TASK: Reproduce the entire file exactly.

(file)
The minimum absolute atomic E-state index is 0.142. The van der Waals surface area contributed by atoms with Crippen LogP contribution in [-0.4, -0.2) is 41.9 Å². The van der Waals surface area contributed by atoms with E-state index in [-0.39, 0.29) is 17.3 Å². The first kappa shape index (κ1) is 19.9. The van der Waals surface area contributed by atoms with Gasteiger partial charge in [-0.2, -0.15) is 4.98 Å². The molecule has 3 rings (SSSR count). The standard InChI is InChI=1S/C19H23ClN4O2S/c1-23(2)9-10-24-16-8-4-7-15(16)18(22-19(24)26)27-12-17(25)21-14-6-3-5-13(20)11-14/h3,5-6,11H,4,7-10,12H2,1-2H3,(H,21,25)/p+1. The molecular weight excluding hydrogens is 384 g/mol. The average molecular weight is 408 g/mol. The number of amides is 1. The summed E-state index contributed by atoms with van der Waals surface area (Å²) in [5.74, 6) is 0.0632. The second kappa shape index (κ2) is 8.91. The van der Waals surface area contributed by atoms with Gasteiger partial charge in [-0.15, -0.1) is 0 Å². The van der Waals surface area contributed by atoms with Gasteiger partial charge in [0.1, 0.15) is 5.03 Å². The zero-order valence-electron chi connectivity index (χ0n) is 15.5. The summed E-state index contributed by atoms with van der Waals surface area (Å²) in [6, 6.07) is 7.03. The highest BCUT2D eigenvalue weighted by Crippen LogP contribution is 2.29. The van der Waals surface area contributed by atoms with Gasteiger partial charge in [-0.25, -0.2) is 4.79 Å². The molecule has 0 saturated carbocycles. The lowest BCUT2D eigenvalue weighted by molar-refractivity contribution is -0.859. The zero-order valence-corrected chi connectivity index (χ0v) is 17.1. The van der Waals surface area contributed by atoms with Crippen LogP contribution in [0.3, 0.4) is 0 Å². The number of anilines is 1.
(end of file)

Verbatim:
The minimum absolute atomic E-state index is 0.142. The van der Waals surface area contributed by atoms with Crippen LogP contribution in [-0.4, -0.2) is 41.9 Å². The van der Waals surface area contributed by atoms with E-state index in [-0.39, 0.29) is 17.3 Å². The first kappa shape index (κ1) is 19.9. The van der Waals surface area contributed by atoms with Gasteiger partial charge in [-0.2, -0.15) is 4.98 Å². The molecule has 3 rings (SSSR count). The standard InChI is InChI=1S/C19H23ClN4O2S/c1-23(2)9-10-24-16-8-4-7-15(16)18(22-19(24)26)27-12-17(25)21-14-6-3-5-13(20)11-14/h3,5-6,11H,4,7-10,12H2,1-2H3,(H,21,25)/p+1. The molecular weight excluding hydrogens is 384 g/mol. The average molecular weight is 408 g/mol. The number of amides is 1. The summed E-state index contributed by atoms with van der Waals surface area (Å²) in [5.74, 6) is 0.0632. The second kappa shape index (κ2) is 8.91. The van der Waals surface area contributed by atoms with Gasteiger partial charge in [-0.15, -0.1) is 0 Å². The van der Waals surface area contributed by atoms with Gasteiger partial charge in [0.1, 0.15) is 5.03 Å². The zero-order valence-electron chi connectivity index (χ0n) is 15.5. The summed E-state index contributed by atoms with van der Waals surface area (Å²) in [6, 6.07) is 7.03. The highest BCUT2D eigenvalue weighted by Crippen LogP contribution is 2.29. The van der Waals surface area contributed by atoms with Gasteiger partial charge in [-0.25, -0.2) is 4.79 Å². The molecule has 0 saturated carbocycles. The lowest BCUT2D eigenvalue weighted by molar-refractivity contribution is -0.859. The zero-order valence-corrected chi connectivity index (χ0v) is 17.1. The van der Waals surface area contributed by atoms with Crippen LogP contribution in [0.3, 0.4) is 0 Å². The number of anilines is 1.